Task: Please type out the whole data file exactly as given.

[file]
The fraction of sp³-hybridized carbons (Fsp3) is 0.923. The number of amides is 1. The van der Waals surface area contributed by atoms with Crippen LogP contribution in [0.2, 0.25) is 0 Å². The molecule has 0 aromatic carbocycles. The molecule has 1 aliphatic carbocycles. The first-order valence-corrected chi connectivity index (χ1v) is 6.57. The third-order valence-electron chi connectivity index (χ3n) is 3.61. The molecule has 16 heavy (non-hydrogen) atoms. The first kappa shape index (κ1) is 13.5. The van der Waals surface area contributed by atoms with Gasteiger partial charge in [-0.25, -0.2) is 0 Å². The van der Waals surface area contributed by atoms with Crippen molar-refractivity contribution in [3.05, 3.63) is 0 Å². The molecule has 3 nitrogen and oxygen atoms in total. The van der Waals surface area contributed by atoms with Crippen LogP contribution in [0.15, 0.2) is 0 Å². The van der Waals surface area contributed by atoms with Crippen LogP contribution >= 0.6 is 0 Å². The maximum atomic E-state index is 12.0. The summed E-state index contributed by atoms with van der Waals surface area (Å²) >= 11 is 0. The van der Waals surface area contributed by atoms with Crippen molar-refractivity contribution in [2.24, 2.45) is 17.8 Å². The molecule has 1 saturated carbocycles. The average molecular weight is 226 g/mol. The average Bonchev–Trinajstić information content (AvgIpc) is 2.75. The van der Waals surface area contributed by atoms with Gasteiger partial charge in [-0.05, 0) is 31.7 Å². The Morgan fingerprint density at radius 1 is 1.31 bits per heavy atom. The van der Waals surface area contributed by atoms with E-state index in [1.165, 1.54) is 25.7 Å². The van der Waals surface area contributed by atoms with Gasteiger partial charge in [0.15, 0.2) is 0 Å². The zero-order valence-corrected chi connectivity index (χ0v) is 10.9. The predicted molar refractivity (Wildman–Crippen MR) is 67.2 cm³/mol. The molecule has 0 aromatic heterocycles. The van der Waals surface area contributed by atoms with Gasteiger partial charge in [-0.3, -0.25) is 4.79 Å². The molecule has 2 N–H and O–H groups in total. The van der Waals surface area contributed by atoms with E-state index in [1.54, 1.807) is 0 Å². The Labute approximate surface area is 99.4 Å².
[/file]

The fraction of sp³-hybridized carbons (Fsp3) is 0.923. The number of amides is 1. The van der Waals surface area contributed by atoms with Crippen LogP contribution in [0.2, 0.25) is 0 Å². The molecule has 0 aromatic carbocycles. The molecule has 1 aliphatic carbocycles. The first-order valence-corrected chi connectivity index (χ1v) is 6.57. The third-order valence-electron chi connectivity index (χ3n) is 3.61. The molecule has 16 heavy (non-hydrogen) atoms. The first kappa shape index (κ1) is 13.5. The van der Waals surface area contributed by atoms with Gasteiger partial charge in [-0.25, -0.2) is 0 Å². The van der Waals surface area contributed by atoms with Crippen molar-refractivity contribution in [3.05, 3.63) is 0 Å². The molecule has 3 nitrogen and oxygen atoms in total. The van der Waals surface area contributed by atoms with Crippen LogP contribution in [0.15, 0.2) is 0 Å². The van der Waals surface area contributed by atoms with Crippen LogP contribution >= 0.6 is 0 Å². The maximum atomic E-state index is 12.0. The summed E-state index contributed by atoms with van der Waals surface area (Å²) >= 11 is 0. The van der Waals surface area contributed by atoms with Crippen molar-refractivity contribution in [2.24, 2.45) is 17.8 Å². The molecule has 1 saturated carbocycles. The average molecular weight is 226 g/mol. The average Bonchev–Trinajstić information content (AvgIpc) is 2.75. The van der Waals surface area contributed by atoms with Gasteiger partial charge in [-0.05, 0) is 31.7 Å². The Morgan fingerprint density at radius 1 is 1.31 bits per heavy atom. The van der Waals surface area contributed by atoms with E-state index in [1.165, 1.54) is 25.7 Å². The van der Waals surface area contributed by atoms with Gasteiger partial charge in [0.15, 0.2) is 0 Å². The zero-order valence-corrected chi connectivity index (χ0v) is 10.9. The predicted molar refractivity (Wildman–Crippen MR) is 67.2 cm³/mol. The molecule has 0 aromatic heterocycles. The van der Waals surface area contributed by atoms with Gasteiger partial charge in [-0.3, -0.25) is 4.79 Å². The molecule has 2 N–H and O–H groups in total. The van der Waals surface area contributed by atoms with E-state index in [1.54, 1.807) is 0 Å². The Labute approximate surface area is 99.4 Å².